How to Repair & Level Out a Cracked & Settled Concrete Garage Floor

Written by rachelle proulx
  • Share
  • Tweet
  • Share
  • Pin
  • Email
How to Repair & Level Out a Cracked & Settled Concrete Garage Floor
Concrete cracks can be caused by a problem in the concrete's mix. (Medioimages/Photodisc/Photodisc/Getty Images)

Concrete garage floors crack and become unlevel for many reasons, including an incorrect original application or settling of the earth below the concrete floor. If you have large cracks in your concrete, shifting and/or settling could be active, and the root problem needs to be corrected or the crack will reappear. Small and large concrete cracks are repaired differently and must be repaired before a floor can be levelled. Repairing and then levelling a concrete garage's floor is a project that will span a few days to allow everything to set properly and might require a few helping hands.

Skill level:
Moderate

Other People Are Reading

Things you need

  • Wire brush
  • Non-acidic concrete cleaner
  • Sand
  • Ruler
  • Crack sealer
  • Hammer drill
  • Vinyl concrete patch
  • Trowel
  • Brush
  • Bonding adhesive
  • Wooden float or metal float
  • Strips of wood
  • Nails
  • Hammer
  • Levelling compound
  • Wide push broom

Show MoreHide

Instructions

  1. 1

    Remove all debris from the crack with a wire brush.

  2. 2

    Use a non-acidic concrete cleaner to clean the crack and surrounding area. Use the same brand of non-acidic concrete cleaner and crack sealer. Let the area dry.

  3. 3

    Fill cracks that are deeper than 1 inch with a layer of sand ¼ to ½ deep. Then pour a ¼-inch layer of crack sealer over the sand in the crack. Leave the crack sealer to dry overnight. Apply a second ¼-inch layer of sealer and let dry. Continue until the crack is flush with the surrounding area.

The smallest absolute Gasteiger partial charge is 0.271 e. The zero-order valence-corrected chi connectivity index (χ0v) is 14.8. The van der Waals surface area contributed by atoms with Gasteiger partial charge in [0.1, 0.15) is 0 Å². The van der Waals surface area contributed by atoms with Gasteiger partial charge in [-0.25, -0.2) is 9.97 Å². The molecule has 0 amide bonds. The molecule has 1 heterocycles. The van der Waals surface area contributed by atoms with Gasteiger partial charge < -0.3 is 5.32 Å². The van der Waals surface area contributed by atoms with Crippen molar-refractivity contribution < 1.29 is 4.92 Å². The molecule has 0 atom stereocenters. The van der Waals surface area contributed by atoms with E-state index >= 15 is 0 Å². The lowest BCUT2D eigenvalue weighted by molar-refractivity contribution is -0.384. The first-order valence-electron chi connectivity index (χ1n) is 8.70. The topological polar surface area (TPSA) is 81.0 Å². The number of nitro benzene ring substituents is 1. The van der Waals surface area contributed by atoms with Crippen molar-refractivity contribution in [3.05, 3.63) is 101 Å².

1. 1

    Widen the bottom of the crack with a hammer drill to make the bottom wider than the top.

  2. 2

    Apply a vinyl concrete patch with a trowel directly to cracks a ½ inch deep or shallower. Apply a vinyl concrete patch in ¼-inch layers to the crack with a trowel. Let dry for a few days then add more layers if needed until flush with the surrounding area.

  3. 3

    Paint a bonding adhesive into cracks that are deeper than ½ inch. Use the same brand of bonding adhesive as the vinyl concrete patch. Mix sand into the vinyl concrete patch for deep cracks. Apply a vinyl concrete patch in ¼-inch layers to the crack with a trowel then let dry for a few days. Add in layers until the patched area is flush with the surrounding area.

  4. 4

    Allow the patch to dry and become shiny. Smooth with a wooden float for textured concrete surfaces. Smooth with a metal float for smooth concrete surfaces.

  1. 1

    Clean the floor and patch all holes and cracks before beginning. Prevent levelling compound from seeping into other areas by nailing strips of wood to the door frames of the doors at the edge of your work area.

  2. 2

    Mix levelling compound following the manufacturer's directions. Brush on a thin layer of levelling compound mix with a wide push broom to prime the floor. Apply one layer for newer floors and two layers for older floors. Let the levelling compound dry one to two hours.

  3. 3

    Pour a thick layer of mixed levelling compound onto the floor in a far corner of the wall opposite to the exit of the garage. Empty a second layer on to the floor next to the first along the wall opposite to the exit. Pour more layers along the wall opposite to the exit, then move across the room until the floor is covered. Work toward the door while pouring. Let the levelling compound dry to the manufacturer's recommendations.

Tips and warnings

  • Use caution when using a hammer drill and wear eye and hand protection.

Don't Miss

Filter:
  • All types
  • Articles
  • Slideshows
  • Videos
Sort:
  • Most relevant
  • Most popular
  • Most recent

No articles available

No slideshows available

No videos available

By using the eHow.co.uk site, you consent to the use of cookies. For more information, please see our Cookie policy.